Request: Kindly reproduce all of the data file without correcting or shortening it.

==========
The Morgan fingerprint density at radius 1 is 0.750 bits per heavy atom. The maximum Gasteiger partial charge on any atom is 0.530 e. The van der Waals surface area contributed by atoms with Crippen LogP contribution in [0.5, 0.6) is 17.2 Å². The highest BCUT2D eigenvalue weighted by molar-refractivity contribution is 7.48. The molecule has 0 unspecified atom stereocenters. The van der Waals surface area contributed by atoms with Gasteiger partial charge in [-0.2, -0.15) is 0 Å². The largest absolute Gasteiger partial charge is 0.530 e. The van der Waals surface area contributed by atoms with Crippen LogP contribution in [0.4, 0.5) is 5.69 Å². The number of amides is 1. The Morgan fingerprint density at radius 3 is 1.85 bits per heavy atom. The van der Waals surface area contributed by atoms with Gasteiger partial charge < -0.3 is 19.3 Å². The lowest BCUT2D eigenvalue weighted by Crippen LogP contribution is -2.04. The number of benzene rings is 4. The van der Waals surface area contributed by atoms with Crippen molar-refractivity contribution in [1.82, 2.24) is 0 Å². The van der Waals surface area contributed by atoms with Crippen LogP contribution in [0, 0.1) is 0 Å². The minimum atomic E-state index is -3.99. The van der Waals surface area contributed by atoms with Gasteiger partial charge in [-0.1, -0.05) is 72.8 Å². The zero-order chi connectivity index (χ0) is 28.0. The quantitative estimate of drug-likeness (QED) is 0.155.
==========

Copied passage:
The Morgan fingerprint density at radius 1 is 0.750 bits per heavy atom. The maximum Gasteiger partial charge on any atom is 0.530 e. The van der Waals surface area contributed by atoms with Crippen LogP contribution in [0.5, 0.6) is 17.2 Å². The highest BCUT2D eigenvalue weighted by molar-refractivity contribution is 7.48. The molecule has 0 unspecified atom stereocenters. The van der Waals surface area contributed by atoms with Gasteiger partial charge in [-0.2, -0.15) is 0 Å². The largest absolute Gasteiger partial charge is 0.530 e. The van der Waals surface area contributed by atoms with Crippen LogP contribution in [0.4, 0.5) is 5.69 Å². The number of amides is 1. The Morgan fingerprint density at radius 3 is 1.85 bits per heavy atom. The van der Waals surface area contributed by atoms with Gasteiger partial charge < -0.3 is 19.3 Å². The lowest BCUT2D eigenvalue weighted by Crippen LogP contribution is -2.04. The number of benzene rings is 4. The van der Waals surface area contributed by atoms with Crippen molar-refractivity contribution in [1.82, 2.24) is 0 Å². The van der Waals surface area contributed by atoms with Crippen LogP contribution in [0, 0.1) is 0 Å². The minimum atomic E-state index is -3.99. The van der Waals surface area contributed by atoms with Gasteiger partial charge in [-0.1, -0.05) is 72.8 Å². The zero-order chi connectivity index (χ0) is 28.0. The quantitative estimate of drug-likeness (QED) is 0.155.